This dream isn’t feeling sweet
We’re reeling through the midnight streets
And I’ve never felt more alone
It feels so scary getting old
We can talk it so good
We can make it so divine
We can talk it good, how you wish it would be all the time
I want them back (I want them back)
The minds we had (the minds we had)
How all the thoughts (how all the thoughts)
Moved round our heads (move round our heads)
Did you know nostalgia is sometimes just an exaggerated memory, like somewhat of a figment of your imagination mixed with reality?
We make things we remember feel better than they are.
Those summer memories weren’t as sweet as you remember them.
But what makes us? If our bodies are replaced completely every 5 to 7 years with nutrients from the food we have eaten, we aren’t even the same person we were. If you haven’t seen someone for 10 years, they’re literally a new person.
Yet if our brain cells are all rebuilt as well, what are memories made of? How do they stay? Does replacing the material actually cause alterations that lead to those exaggerated feelings, to nostalgia?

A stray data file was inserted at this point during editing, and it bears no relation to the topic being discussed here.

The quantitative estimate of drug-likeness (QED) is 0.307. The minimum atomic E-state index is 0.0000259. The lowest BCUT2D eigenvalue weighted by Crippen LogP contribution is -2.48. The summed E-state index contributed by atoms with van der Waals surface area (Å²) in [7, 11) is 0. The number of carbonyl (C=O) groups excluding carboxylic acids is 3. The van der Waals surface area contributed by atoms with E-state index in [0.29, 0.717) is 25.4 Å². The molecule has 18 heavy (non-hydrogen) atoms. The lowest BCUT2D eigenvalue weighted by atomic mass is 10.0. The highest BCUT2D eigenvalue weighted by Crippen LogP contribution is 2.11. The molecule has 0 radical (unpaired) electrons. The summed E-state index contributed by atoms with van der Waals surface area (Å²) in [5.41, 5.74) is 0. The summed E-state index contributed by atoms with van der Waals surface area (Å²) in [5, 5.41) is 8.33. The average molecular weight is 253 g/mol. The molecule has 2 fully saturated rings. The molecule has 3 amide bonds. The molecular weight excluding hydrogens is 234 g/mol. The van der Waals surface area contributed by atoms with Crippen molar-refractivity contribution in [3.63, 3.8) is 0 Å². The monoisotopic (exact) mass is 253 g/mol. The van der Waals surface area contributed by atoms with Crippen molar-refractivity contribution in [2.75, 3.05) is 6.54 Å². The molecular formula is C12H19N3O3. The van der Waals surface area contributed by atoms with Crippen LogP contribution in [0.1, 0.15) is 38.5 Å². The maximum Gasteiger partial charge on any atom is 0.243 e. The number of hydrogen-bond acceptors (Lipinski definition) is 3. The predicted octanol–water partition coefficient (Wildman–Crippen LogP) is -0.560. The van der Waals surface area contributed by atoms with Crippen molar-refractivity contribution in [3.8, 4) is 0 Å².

I believe we are our memories and experience more than we are ourselves in the physical sense. A little scary. A little invisible, we are, if we are only our imaginations, our minds.
It makes our decisions and choices seem so much heavier if we are what we do and not what we exist as.
And we are getting older. Rebuilding. Elements perpetually changing. How can we cling to what we are? To have a sense of identity which provides belonging and, in turn, purpose?
In other news, I made so much OT money this week that I bought myself a pair of Toms. Many of my shoes have holes in the bottoms or their soles stapled on. And I couldn’t stop thinking about my little ones in Cameroon and their shoeless feet.
Now someone somewhere will theoretically have shoes and it’s not like it cost me much to buy mine. Besides, it’s all relative. And I’m feeling better giving myself purpose and making a difference, no matter how small.